For background: I have a ~$1500 printer, and use it to make a variety of minor fixes and enhancements around the house (eg: a special hidden shim that holds two pieces of furniture exactly parallel, a widget that holds a bifold door open at one particular angle, and so on). It's fucking great for weird around-the-house things.

I would not use it to print out run-of-the-mill Duplo parts (waste of expensive filament), but I would consider using it to print specialized pieces. I would expect those pieces will require some tweaking to get the fit right, and the type of tweaking will depend on the nature of the printer you're using (that is to say, you'll need to fiddle around with *your* printer specifically) but you should be able to refine your model files to mate reasonably well with Duplo. The connection between printed piece and Duplo will probably end up being either substantially weaker, or noticeably stronger (you're unlikely to get exactly the same level of attachment force).

If you're using the typical home 3D printer, the pieces will have a ridged feel to their vertical surfaces due to the layers, and will have a sort of odd crosshatch pattern on the horizontal surfaces, so the observer will tend to immediately realize they're not Duplo. If appearance matters, you would need to spend time sanding down your printed objects, substantially increasing the time investment -- so if appearance matters that much I would skip the whole thing.

The printed pieces could easily be quite strong; any competent 3D printer lets you tweak the "infill" settings, so you can have things come out almost hollow, or entirely solid. Your printed pieces, incidentally, will likely require thicker walls than real Duplo or they'll be too fragile for child use.

Having said all of that, if you believe your 3D modeling skills are up to the task, then a 3D printer can let you create customized bits & pieces with some aplomb. For example, a shim piece that turns a brick 30deg, or has an extra attachment point on the side, that sort of thing. I believe the Make magazine people are gearing up for a fairly huge "3d Printer Shoot-out" comparing a wide range of printers; you may want to hold off until that issue comes out.
posted by aramaic at 12:08 PM on October 28, 2015 [6 favorites]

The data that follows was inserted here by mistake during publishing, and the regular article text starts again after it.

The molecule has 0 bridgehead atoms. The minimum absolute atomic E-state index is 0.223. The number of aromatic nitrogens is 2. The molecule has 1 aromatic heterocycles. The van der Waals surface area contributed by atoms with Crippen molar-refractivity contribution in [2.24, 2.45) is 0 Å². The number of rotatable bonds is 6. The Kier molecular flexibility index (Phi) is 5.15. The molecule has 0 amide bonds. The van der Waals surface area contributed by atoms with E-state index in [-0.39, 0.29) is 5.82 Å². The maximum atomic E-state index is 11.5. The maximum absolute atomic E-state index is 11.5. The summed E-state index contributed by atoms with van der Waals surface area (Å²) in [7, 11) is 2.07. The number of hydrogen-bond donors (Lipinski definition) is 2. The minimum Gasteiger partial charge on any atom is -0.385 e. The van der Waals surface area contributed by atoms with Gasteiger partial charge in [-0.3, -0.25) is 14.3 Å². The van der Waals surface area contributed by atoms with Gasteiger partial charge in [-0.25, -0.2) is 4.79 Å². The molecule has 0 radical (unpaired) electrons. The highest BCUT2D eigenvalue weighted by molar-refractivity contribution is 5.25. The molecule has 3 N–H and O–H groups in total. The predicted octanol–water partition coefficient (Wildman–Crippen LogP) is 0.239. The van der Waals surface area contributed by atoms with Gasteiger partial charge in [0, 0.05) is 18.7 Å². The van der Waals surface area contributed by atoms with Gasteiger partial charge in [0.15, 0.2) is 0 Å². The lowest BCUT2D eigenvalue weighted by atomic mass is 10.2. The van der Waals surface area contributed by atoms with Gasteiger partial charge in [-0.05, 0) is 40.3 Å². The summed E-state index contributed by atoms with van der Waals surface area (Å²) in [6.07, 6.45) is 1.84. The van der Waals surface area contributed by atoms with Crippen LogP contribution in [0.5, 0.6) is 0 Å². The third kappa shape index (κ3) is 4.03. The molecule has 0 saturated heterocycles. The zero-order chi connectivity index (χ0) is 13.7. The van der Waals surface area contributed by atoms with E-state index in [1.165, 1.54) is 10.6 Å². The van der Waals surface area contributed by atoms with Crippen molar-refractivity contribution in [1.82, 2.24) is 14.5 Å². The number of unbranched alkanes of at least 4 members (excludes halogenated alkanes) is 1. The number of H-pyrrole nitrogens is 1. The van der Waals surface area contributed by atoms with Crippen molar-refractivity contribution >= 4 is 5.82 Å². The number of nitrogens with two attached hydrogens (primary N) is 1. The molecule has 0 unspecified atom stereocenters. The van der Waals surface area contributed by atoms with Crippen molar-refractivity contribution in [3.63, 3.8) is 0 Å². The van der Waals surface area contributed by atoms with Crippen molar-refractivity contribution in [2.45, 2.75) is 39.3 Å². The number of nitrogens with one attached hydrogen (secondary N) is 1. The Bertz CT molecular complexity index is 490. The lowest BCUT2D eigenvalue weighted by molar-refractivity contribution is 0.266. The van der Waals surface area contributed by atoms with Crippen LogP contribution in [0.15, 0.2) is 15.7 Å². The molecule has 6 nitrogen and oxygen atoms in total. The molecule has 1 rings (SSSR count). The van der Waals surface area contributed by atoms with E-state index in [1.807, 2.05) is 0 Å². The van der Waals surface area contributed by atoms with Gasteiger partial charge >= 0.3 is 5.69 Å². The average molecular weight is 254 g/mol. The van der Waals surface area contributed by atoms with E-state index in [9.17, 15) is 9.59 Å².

To echo what others have said: you're not going to get he precision or durability out of your home printer. Additionally, printing pieces is relatively slow and the configuration of bricks, which are generally hollow means that you have "overhangs" which can be notoriously difficult to print and which require a well-calibrated machine and getting to well-calibrated can be a headache if you're not engineering-minded.

But, you can also do things like this, a lincoln log to lego connector, or this knex to lego connector.
posted by Barry B. Palindromer at 2:31 PM on October 28, 2015 [1 favorite]

I am a middle school teacher and my students make custom LEGO pieces for our LEGO robotics class. They work well overall but do not last and the layering process creates a lot of easily breakable stress points. That said the pieces they make are not available any other way. Sketchup 3d design tool has a warehouse full of ready made LEGO pieces that you can modify to your liking, I have found that I have to change a lot of studying though for a good fit ie: axles have to be reduced in size by 5%.
posted by dstopps at 2:38 PM on October 28, 2015 [4 favorites]

I would have to talk to my friends who have 3d printers(or work in shops/offices that do), but what i can say is that i've had several bad experiences with off brand bricks that were still injection molded like real bricks. The tolerances required to make things fit together well and not fall apart or seat properly on eachother are a lot smaller than you'd think. It was always pretty obvious when you were using an off brand brick as it would cause issues with the integrity of the whole structure.

Just from what i have seen of printing, i'm skeptical that most printers would be able to reliably print a brick that wouldn't need sanding/scraping/clean up to get cruft or inaccuracies out, or that they wouldn't produce a brick/piece that had weird weak points you wouldn't expect. This is something i'm going to send out some curious messages on though, and i'll report back. It seems like one of those combos of a particularly hard problem and a not fully mature tech, though. Sort of like rendering 3d animation at home was 15 years ago.
posted by emptythought at 3:02 AM on October 29, 2015

« Older Help me become good at relational databases   |   Vancouver shopping - where should I go? Newer »
This thread is closed to new comments.